Another soulful and engaging trailer for The Coen Brothers’ Inside Llewyn Davis which gets it’s wide release around Christmas time this year. There are few doubts that this film will be excellent, and the smattering of critics quotes in the trailer (I don’t look at the text of the quote, I look at the names of the critic used to assess these things) only confirm things. Great cast, great musical vibe, and great setting – the niggling question here is how easy it will be to acclimatize to the glowing-desaturated-instagram-filter cinematography with Roger Deakins sitting this one out while Bruno Delbonnel (Amélie, Dark Shadows) pinch hits.
We haven’t seen much from the Coen Brothers’ much anticipated Inside Llewyn Davis,
surprising considering that the movie is due for release on February 8th (thanks to the comments section for clearing up the erroneous date. No release date is confirmed), but a trailer has emerged and it looks very different from the directing duo’s last few outings.
Part of it is the fact that Roger Deakins was unavailable to shoot this project, too busy on Skyfall I presume, but Bruno Delbonnel, known best for Across the Universe and Harry Potter & The Half-Blood Prince brings a beautiful dreamlike aesthetic to the picture which nicely captures the 60s setting of the movie.
The story is loosely based on the life of influential folk musician Dave van Ronk and stars Oscar Isaac as the titular character with Carey Mulligan, John Goodman, Garrett Hedlund and Justin Timberlake in supporting roles (though Timberlake is nowhere to be seen in this trailer). It’s certainly a fantastic cast and there’s some great dialogue in the trailer (surprise, surprise) particularly from Mulligan.
Director: Robert Lorenz
Screenplay: Randy Brown
Producers: Clint Eastwood, Robert Lorenz, Michele Weisler
Starring: Clint Eastwood, Amy Adams, Justin Timberlake, Matthew Lillard, John Goodman
MPAA Rating: PG-13
Running time: 111 min.
Early into Trouble with the Curve we meet “Peanut Boy” (Jay Galloway) a Latino youth that throws a bag of peanuts at Bo Gentry, a cocky hitter at the top of the draft list and who all the scouts are there to check out, including Clint Eastwood’s Gus. Problem is that Gus is losing his vision so he’s depending on his daughter Mickey (Amy Adams), named after the baseball legend, to help him figure out if the Gentry kid is as good as the computers say he is.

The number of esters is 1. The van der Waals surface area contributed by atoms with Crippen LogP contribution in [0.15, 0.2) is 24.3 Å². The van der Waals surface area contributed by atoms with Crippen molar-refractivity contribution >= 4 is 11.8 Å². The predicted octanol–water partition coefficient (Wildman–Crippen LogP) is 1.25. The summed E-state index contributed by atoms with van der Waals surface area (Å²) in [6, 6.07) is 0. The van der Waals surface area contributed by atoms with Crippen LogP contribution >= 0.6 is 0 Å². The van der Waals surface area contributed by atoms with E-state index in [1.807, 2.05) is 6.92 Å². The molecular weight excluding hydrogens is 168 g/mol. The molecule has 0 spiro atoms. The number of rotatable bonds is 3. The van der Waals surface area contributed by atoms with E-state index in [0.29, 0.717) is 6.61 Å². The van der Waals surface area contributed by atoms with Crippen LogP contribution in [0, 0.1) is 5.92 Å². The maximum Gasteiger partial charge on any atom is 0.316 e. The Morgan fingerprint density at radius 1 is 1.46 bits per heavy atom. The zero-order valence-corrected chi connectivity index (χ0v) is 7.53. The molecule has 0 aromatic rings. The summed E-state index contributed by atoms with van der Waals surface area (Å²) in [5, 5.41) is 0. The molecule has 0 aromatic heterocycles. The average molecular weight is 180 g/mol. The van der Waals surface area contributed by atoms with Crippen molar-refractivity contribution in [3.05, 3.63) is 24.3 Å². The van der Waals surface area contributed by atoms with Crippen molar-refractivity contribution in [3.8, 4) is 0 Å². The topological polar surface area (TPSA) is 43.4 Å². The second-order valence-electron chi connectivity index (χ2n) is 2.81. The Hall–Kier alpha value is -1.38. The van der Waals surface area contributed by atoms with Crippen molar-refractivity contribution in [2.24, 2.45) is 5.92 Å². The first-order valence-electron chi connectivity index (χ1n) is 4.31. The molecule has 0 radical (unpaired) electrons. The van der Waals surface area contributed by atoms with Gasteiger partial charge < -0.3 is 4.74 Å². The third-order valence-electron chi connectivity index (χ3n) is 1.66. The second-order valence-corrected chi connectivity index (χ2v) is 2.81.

It’s important to note this scene because from the moment it plays out, I expected the story to meander in his direction. It eventually goes the way you’d expect it to though that bit of plot doesn’t take centre stage until much later in the movie and the farther the plot meanders from that scene, the clearer it becomes that Trouble with the Curve isn’t really a movie about baseball. Sure, there’s a lot of baseball in it and it takes place in the heat of a baseball road trip (complete with tailgaters) but at its core this is a family drama and a romantic comedy brought together by baseball.
Gus is a stubborn and independent guy, the best scout in the business. Bo Gentry is the up-and-comer everyone’s talking about so the Braves send Gentry out to make sure that the kid is solid. But Gus’ boss and good friend Pete (John Goodman) knows Gus isn’t doing so well so he calls up Gus’ daughter Mickey and essentially convinces her to help out dad by going with him on this scouting trip which could likely be his last. Reluctantly she agrees, a decision that will affect both her personal and professional life. While on the road she and her father finally come to terms with their broken relationship, Mickey falls for a former player turned scout (Justin Timberlake) and she eventually saves the day by discovering that Peanut Boy is an exceptionally gifted pitcher.